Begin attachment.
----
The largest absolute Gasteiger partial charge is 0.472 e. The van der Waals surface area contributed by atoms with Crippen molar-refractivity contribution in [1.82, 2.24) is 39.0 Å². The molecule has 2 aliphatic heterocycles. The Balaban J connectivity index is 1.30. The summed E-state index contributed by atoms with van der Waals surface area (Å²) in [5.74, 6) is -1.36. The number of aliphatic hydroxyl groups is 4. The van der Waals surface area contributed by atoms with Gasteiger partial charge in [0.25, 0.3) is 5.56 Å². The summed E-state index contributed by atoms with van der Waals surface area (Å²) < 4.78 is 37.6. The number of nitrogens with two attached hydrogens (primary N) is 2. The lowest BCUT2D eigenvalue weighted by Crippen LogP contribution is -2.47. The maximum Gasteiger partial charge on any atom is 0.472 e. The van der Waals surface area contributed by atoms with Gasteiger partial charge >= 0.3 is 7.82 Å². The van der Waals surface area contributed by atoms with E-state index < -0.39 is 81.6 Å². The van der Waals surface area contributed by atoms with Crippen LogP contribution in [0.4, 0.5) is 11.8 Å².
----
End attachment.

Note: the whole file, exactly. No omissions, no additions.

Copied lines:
The largest absolute Gasteiger partial charge is 0.472 e. The van der Waals surface area contributed by atoms with Crippen molar-refractivity contribution in [1.82, 2.24) is 39.0 Å². The molecule has 2 aliphatic heterocycles. The Balaban J connectivity index is 1.30. The summed E-state index contributed by atoms with van der Waals surface area (Å²) in [5.74, 6) is -1.36. The number of aliphatic hydroxyl groups is 4. The van der Waals surface area contributed by atoms with Gasteiger partial charge in [0.25, 0.3) is 5.56 Å². The summed E-state index contributed by atoms with van der Waals surface area (Å²) < 4.78 is 37.6. The number of nitrogens with two attached hydrogens (primary N) is 2. The lowest BCUT2D eigenvalue weighted by Crippen LogP contribution is -2.47. The maximum Gasteiger partial charge on any atom is 0.472 e. The van der Waals surface area contributed by atoms with Gasteiger partial charge >= 0.3 is 7.82 Å². The van der Waals surface area contributed by atoms with E-state index < -0.39 is 81.6 Å². The van der Waals surface area contributed by atoms with Crippen LogP contribution in [0.4, 0.5) is 11.8 Å².